This was illustrated by the Chancellor of the Exchequer, George Osborne. Last week he suggested that a Brexit vote would have to be followed by an emergency budget, driving through austerity measures as government revenues fell with the economic shock. This was clearly a stunt, which convinced few - even those, like most economic forecasters, who accept that Brexit would put government finances under pressure. And yet many Conservative MPs immediately said they would reject such a budget, and they were joined by the Labour leader Jeremy Corbyn, who rejects all austerity ever. This presents the prospect that there is no working parliamentary majority for any given way forward. Neither is it clear from where any such parliamentary majority would emerge, even if there were a general election. There might even have to be another referendum to resolve the constitutional deadlock.

So it is not hard to imagine that a financial crisis could follow a Brexit vote. Inward investment would halt to see how the dust settled. Sterling could dive as a result, and the government could start finding it hard to fund the National Debt, with the still considerable budget deficit, as it loses its status as an international safe haven. Creating new money to fund the debt may solve the short-term crisis, but only at the expense of harming the country's longer term financial standing. Britain has a large current account deficit, meaning that it depends on flows from abroad - a key point of departure from the inveterate money printer, Japan. This could be worse than the financial crisis of 2008 to 2010; the deficit may be smaller, but overall debt is larger, and political leadership then was clearer; indeed this was the most compelling logic behind the Conservatives forming a coalition with the Liberal Democrats in 2010. In due course the British government might have to call in the IMF to stay afloat. Something like Mr Osborne's putative budget might then follow. The irony than an attempt to become independent of EU institutions led only to becoming dependent on the much more intrusive IMF would be bitter.

I happen to think this sequence of events is quite likely if Britain votes to leave, though many would consider it absurd given how easily the country floated through the earlier crisis of 2008 onwards. But what is unarguable is that the lack of political leadership on the Brexit side, with no clear political accountability for any Brexit result, makes this outcome more likely.

This is the wrong way to leave the EU. What should happen is that one of the main parties puts leaving the EU in its election manifesto, gets a majority, and then takes the proposal to the country in a referendum. If it wins, it is clearly responsible for the consequences.

Curiously enough, in today's grumpy politics, the lack of a clear prospectus, and the threat of political chaos, seem to be no disadvantage to the Leave side in the referendum. Indeed it adds to an anti-establishment appeal. There seems to be a curious death wish at large. The leaders of the Leave campaign thrive on their power without responsibility, seemingly relishing a ringside seat in the chaos that would follow.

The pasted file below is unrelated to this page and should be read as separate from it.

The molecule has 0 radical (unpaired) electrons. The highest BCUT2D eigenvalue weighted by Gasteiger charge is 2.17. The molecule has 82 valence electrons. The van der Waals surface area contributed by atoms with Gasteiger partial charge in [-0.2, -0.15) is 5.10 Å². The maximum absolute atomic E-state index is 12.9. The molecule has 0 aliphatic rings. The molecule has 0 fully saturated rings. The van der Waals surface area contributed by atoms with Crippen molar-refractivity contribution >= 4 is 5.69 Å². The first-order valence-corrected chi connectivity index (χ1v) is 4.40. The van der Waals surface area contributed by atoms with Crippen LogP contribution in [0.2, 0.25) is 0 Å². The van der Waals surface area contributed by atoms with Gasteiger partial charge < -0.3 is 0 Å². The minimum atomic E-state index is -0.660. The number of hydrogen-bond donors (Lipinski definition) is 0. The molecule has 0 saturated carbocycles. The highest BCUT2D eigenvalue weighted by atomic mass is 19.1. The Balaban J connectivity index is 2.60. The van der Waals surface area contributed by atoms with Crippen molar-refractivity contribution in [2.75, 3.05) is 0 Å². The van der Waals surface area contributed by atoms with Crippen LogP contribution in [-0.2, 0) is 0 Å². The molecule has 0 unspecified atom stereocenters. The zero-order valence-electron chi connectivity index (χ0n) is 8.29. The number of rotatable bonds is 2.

Mr Cameron's judgement looks poor in getting us to this dismal point. And yet what could he have done instead? His big mistake was his attempt to lead his party to a place it did not want to go. The most honest thing for the Conservatives to have done would have been to elect a leader that was explicit about leading the country out of Europe. If they had done that, then Gordon Brown might still be Prime Minister, but the politics would have been more honest, and the risks to nation fewer.

 

An awful moment in British politics, and it could get worse

Yesterday I spent most of the day helping my local Liberal Democrats in the Tooting by-election. Alas there was little to show for it as the two main parties steamrollered all the others; we hope to have built something for the future.

But that, of course, is not what prompted the title of this article, though it hardly helped. During the day a British Labour MP, Jo Cox, was shot and killed by one of her constituents while she was holding a surgery. This comes on top of week where English football fans exhibited shocking, loutish behaviour at the European Championships in France, and in the EU referendum, the Leave campaign took a firm lead in the opinion polls, as it sank to new lows in ad hominem attacks and the raising of irrelevant fears. This included a poster showing refugees modelled on one devised by Goebbels in Nazi Germany.

I did not know Ms Cox. Her murder has shocked the political establishment, and she has drawn eulogies from across the political spectrum. Her attacker seems to have taken exception to her internationalist outlook, be it support for the Remain campaign or helping refugees from Syria and elsewhere.

I, and many of my friends, are linking these depressing events. The Leave campaign is riding on the crest of a public backlash, especially by older, less-educated English white males , against the political establishment. Immigration and Muslims are their subjects of choice. Political correctness is condemned. As this movement gathers momentum, people feel free to indulge in all manner of rudeness in the cause of "putting Britain first", by which they usually mean England. This is a far cry from murder, maybe, and I'm sure that Leave campaigners are as shocked as anybody else, but the fire they are playing with reduces the psychological barriers to violence.